US President Donald Trump is expected this week to extend relief from economic sanctions to Iran as part of the nuclear deal, citing progress in amending US legislation that governs Washington's participation in the landmark accord, according to US officials and others familiar with the administration's deliberations.
But Trump is likely to pair his decision to renew the concessions to Tehran with new, targeted sanctions on Iranian businesses and people, the six people briefed on the matter said. The restrictions could hit some firms and individuals whose sanctions were scrapped under the 2015 nuclear agreement, a decision that could test Tehran's willingness to abide by its side of the bargain.
The individuals two administration officials, two congressional aides and two outside experts who consult with the government weren't authorized to speak publicly on the matter and demanded anonymity. They cautioned that Trump could still reject the recommendation from Secretary of State Rex Tillerson, Defense Secretary James Mattis and national security adviser H.R McMaster and that no final decision had been made. They said heated discussions were going on within the administration and with key Republican lawmakers.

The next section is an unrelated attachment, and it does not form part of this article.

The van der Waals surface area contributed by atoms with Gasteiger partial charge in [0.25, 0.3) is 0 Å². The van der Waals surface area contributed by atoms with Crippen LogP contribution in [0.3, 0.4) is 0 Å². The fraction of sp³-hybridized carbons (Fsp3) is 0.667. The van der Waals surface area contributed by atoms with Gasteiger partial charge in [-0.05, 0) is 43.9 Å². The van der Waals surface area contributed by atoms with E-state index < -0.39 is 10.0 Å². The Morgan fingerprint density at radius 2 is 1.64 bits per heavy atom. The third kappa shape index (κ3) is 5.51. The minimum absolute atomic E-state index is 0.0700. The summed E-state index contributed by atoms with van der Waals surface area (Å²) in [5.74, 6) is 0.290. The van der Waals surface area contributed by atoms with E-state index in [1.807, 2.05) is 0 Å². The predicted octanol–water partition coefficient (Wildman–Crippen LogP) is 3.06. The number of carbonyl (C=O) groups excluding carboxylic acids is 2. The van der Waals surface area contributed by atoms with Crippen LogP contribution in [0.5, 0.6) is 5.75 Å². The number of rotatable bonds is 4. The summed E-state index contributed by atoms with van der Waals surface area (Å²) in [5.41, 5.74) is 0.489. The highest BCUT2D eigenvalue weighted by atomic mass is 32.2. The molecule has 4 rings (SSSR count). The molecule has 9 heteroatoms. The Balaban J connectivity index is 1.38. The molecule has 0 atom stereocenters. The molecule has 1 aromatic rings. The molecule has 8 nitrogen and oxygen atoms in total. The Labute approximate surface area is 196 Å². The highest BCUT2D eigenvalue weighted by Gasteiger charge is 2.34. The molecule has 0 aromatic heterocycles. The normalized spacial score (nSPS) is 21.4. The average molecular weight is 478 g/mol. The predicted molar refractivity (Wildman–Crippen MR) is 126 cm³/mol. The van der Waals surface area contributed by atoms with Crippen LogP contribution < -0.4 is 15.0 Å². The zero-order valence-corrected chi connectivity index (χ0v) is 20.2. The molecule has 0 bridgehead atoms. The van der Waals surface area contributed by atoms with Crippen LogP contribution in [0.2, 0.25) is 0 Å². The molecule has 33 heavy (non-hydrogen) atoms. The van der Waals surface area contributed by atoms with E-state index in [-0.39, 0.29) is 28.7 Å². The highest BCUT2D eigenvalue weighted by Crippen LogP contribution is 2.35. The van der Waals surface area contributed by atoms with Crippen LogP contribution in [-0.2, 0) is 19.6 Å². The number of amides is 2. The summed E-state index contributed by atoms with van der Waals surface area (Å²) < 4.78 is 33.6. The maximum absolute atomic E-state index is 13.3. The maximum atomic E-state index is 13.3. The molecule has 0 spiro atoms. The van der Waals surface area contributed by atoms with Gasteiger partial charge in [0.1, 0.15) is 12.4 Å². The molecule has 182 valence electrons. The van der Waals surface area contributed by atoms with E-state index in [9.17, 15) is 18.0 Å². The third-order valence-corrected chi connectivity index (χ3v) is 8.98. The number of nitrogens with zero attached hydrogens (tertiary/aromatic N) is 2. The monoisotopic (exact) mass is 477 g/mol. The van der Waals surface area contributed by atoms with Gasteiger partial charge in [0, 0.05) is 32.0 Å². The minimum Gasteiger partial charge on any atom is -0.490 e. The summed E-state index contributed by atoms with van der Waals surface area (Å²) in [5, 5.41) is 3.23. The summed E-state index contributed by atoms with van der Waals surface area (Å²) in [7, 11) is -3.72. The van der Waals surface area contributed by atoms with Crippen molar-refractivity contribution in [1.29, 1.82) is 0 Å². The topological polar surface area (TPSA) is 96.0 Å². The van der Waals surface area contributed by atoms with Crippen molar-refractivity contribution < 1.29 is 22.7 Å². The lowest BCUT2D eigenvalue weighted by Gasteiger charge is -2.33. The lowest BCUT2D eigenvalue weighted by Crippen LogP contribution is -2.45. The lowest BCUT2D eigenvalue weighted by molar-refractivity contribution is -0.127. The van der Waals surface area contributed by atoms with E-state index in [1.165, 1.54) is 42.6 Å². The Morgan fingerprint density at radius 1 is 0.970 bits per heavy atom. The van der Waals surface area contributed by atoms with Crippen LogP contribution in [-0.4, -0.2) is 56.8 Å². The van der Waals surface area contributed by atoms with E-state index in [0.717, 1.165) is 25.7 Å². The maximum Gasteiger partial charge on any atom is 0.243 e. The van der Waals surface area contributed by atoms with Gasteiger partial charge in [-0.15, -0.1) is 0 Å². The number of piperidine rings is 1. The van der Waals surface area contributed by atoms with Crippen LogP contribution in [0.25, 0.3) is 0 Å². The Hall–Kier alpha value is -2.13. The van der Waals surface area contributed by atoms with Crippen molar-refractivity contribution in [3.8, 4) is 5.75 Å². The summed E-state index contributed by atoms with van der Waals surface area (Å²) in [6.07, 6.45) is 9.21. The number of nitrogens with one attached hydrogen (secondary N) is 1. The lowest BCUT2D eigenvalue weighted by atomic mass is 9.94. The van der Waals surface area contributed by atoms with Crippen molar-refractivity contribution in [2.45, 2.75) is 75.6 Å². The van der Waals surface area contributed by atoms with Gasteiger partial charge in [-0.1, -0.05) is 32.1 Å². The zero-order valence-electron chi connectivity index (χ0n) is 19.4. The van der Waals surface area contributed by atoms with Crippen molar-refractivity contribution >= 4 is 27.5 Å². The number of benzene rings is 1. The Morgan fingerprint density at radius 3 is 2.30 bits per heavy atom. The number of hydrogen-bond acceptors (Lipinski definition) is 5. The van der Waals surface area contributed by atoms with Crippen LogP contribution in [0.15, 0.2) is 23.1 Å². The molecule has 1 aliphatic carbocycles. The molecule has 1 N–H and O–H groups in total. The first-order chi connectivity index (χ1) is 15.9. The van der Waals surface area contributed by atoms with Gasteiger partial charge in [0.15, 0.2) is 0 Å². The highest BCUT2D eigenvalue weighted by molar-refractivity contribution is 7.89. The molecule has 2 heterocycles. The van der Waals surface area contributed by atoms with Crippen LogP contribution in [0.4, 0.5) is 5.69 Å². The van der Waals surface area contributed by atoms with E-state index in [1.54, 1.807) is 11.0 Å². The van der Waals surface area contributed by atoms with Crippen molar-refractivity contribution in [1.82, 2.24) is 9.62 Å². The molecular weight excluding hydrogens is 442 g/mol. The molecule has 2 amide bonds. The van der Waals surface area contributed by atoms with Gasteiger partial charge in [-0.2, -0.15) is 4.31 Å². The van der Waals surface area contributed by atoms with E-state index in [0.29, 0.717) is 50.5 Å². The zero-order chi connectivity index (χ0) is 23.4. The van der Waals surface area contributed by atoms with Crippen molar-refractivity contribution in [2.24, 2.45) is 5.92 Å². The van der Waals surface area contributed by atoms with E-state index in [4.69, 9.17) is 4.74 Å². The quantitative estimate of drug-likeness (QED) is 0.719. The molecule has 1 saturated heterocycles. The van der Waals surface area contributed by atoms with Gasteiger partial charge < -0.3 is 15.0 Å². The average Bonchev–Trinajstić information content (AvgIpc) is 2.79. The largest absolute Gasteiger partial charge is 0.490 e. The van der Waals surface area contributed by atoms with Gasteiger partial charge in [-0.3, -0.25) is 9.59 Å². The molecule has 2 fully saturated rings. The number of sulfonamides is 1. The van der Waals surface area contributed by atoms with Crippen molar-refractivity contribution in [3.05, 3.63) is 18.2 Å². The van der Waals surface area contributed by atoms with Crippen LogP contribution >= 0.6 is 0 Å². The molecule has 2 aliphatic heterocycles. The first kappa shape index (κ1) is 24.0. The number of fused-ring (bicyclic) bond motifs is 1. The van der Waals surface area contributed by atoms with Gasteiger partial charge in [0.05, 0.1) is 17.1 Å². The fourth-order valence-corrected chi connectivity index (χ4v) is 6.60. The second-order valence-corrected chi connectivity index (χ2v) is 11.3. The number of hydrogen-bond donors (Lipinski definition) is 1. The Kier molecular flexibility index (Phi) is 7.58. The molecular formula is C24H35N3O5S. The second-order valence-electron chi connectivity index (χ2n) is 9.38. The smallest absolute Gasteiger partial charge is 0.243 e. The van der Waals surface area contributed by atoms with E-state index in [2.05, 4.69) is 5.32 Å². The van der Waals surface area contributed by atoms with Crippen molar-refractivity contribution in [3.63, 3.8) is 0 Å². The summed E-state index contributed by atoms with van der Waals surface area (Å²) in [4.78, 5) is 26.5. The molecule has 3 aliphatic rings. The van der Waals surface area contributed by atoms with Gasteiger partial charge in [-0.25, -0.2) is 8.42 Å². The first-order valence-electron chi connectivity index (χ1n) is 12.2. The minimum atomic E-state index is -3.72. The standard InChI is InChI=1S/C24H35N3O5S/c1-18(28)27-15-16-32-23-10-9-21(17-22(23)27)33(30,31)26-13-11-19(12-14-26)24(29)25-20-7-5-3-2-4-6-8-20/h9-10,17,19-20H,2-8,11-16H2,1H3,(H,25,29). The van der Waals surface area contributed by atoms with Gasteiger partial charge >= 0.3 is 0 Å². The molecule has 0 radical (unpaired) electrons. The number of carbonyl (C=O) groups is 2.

The State Department and White House didn't immediately respond to requests for comment.
Trump must decide by Friday to extend the nuclear-related sanctions relief for Iran's central bank or re-impose the restrictions that President Barack Obama suspended two years ago.
The old, central bank sanctions largely cut Iran out of the international financial system, and are considered to be the most powerful of the penalties imposed by the U.S. during the Obama era, along with global penalties for buying Iranian oil. Some Iran hawks want to see both sets of restrictions return, but the six people with knowledge of Trump's plans say the president isn't planning to reinstate either at this point.
The individuals said Trump's top national security aides appear to have successfully made a different case to the president: Waiving anew for 120 days the nuclear-linked sanctions while simultaneously imposing new measures to punish Iran's ballistic missile testing, alleged terrorism support and human rights violations.
Such a balance could satisfy Trump's demand to raise pressure on Iran, while not embarking on a frontal assault on the most central trade-offs of the nuclear agreement. While the US and other world powers rolled back economic restrictions on Tehran, the Iranians severely curtailed their enrichment of uranium and other nuclear activity.
Trump has complained that many of the Iranian restrictions expire next decade and has vacillated between talk of toughening the deal and pulling the US out entirely.